Read, Mark and Learn – Day 14

Jesus’ rejection continues as he returns to Nazareth. The villagers and his extended family can’t stomach his fame and extreme teachings.”Who does he think he is?” We must remember that Nazareth was a tiny agricultural community. The population was like a tribe–a large extended family made up the community. The people grew up together and Jesus was one of their number. To be rejected by the Nazareth villagers was like being rejected by his family and friends. This fits with his later warnings to his followers that to follow him they must be willing to “hate mother and brother and sister and father”. He warns that they will be rejected as he has been rejected and that he comes to “bring not peace but a sword–dividing even a mother from her daughter etc.”

Notice that the people are astonished by his wisdom, authority and power. They can’t make sense of who he is. On the one hand he is just Jesus–Joseph’s son. He is the carpenter and his half brothers and sisters and extended family are all here among them. On the other hand he is a man of mysterious power and authority? Where did this come from? They are astonished, confused and bewildered. In this passage Mark not only shows the rejection of Jesus, but he heightens the growing sense of mystery that the reader should also feel about Jesus. Can you get into the astonishment an the emotion of this story? Feel it at gut level. See it again with fresh eyes. Who is this stranger? What kind of being do they have in their midst?

The word for carpenter is ‘teknon’ this means carpenter, but can also be applied to a mason or builder. Jesus was more than a woodworker. He probably worked with his family members in construction and this would have included planning and execution of building projects. The fact that they refer to Mary ‘his mother’ may have been derogatory–implying that he was illegitimate. It would be more typical and respectfiul to refer to him as “son of Joseph”. That the villagers do not may be an indication that they are hinting at rumors of his unusual (and in their opinion) scandalous birth history.

They finally take offense at him and reject him. This is the problem with something new and astounding. God wants to do something amazing in our lives and we reject it simply because it is new and disturbing. We want to use our religion to feather our nest and make ourselves and our own people feel comfortable. God is always turning over the tables and presenting with something new and surprising. He is always taking us on and introducing us to something which disturbed our narrow minded and shallow ways of seeing.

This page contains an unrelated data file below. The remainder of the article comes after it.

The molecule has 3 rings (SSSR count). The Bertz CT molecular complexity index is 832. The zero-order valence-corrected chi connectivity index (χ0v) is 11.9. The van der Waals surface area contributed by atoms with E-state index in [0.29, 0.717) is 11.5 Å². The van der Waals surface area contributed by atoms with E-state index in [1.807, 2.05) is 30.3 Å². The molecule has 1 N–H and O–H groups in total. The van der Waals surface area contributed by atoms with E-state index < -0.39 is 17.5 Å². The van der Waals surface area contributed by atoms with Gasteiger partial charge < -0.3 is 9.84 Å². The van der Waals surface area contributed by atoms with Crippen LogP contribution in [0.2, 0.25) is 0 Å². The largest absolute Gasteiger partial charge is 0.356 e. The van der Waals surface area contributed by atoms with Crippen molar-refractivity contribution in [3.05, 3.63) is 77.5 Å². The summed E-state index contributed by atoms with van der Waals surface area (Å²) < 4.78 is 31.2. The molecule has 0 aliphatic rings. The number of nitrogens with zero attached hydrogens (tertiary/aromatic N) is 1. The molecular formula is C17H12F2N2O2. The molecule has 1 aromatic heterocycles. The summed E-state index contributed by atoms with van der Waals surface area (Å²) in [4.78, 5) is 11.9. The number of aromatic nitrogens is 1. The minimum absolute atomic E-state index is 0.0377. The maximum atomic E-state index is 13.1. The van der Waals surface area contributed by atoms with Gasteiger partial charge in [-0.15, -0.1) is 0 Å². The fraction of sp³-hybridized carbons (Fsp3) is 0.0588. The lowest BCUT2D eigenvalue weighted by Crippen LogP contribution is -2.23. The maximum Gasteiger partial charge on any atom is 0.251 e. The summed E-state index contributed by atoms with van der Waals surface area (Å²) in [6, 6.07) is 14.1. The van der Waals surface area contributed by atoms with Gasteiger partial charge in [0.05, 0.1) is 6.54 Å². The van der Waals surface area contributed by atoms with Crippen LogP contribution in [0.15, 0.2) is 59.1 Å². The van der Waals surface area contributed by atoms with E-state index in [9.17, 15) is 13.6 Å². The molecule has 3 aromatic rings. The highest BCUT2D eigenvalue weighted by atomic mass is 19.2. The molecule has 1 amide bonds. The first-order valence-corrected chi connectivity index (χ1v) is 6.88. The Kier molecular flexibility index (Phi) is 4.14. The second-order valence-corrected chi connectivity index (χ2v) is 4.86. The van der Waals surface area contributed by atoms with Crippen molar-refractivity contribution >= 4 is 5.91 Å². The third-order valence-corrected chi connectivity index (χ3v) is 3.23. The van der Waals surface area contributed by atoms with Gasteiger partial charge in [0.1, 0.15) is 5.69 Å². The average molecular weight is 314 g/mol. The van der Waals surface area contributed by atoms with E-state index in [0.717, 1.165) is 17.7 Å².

Mark then says that Jesus can not do any “mighty deeds” there because of their lack of faith. This contrasts with the emphasis on faith in the previous chapter. Jairus’ daughter was healed because of his great faith. The woman with the hemorrhage was healed because of her great faith. Faith is belief in action. Faith is a willingness to go where you were not to where you did not envision going. It mean stepping out and trusting God with the new and disturbing thing he is doing. Faith has understanding. Faith has heart’s love. Faith has courage. The Nazareth villagers have none of these. They are stuck in their narrow mindedness, their comfort zone, their petty expectations. They cannot and will not see and accept Jesus for who he really is.

So he shakes the dust off his feet and begins to go around the local villages. At this time he commissions the Twelve. This passage is important because after calling and setting the apostles apart from the other disciples he now gives them specify instructions and a job to do. His instructions on their going out two by two and their style of dress and life is typical of the prophetic tradition for the Jews. The apostles (the word means ‘sent ones’ or ‘commissioned ones’) are sent out on a kind of preliminary mission. Mark uses this to hammer home the theme of rejection in today’s passage. Jesus warns them that they will be rejected. When this happens they are to do as he has just done in Nazareth–shake the dust off their feet and keep on moving on.

Notice that the apostles do what he does. They preach the truth, they heal the sick and they take authority over evil. This mission of the twelve shows Jesus establishing the apostolic ministry. He has full authority from the Father in heaven. He gives them a measure of his same authority. The ‘sent ones’ are to cast out demons, cure the sick and preach the truth. Notice the seed of the sacrament of anointing. They use oil to heal the sick. As the gospels develop we will see that Jesus adds to this authority the authority to forgive sins. It is implicit in the authority here to take control over evil and heal the sick (forgiveness is always part of the healing ministry) but it will become more clear later.

In this way the early Christians in Rome (for whom the gospel is written) would have seen the beginnings of the apostolic ministry and recognized the continuity of ministry from the twelve to their own church leaders through the succession from Peter and Paul. This same authority is experienced by Catholics today in solidarity with the successor of Peter and Paul–Pope Francis, and with the bishops and clergy of the church who exercise this same authority for the salvation of souls and the building of the church.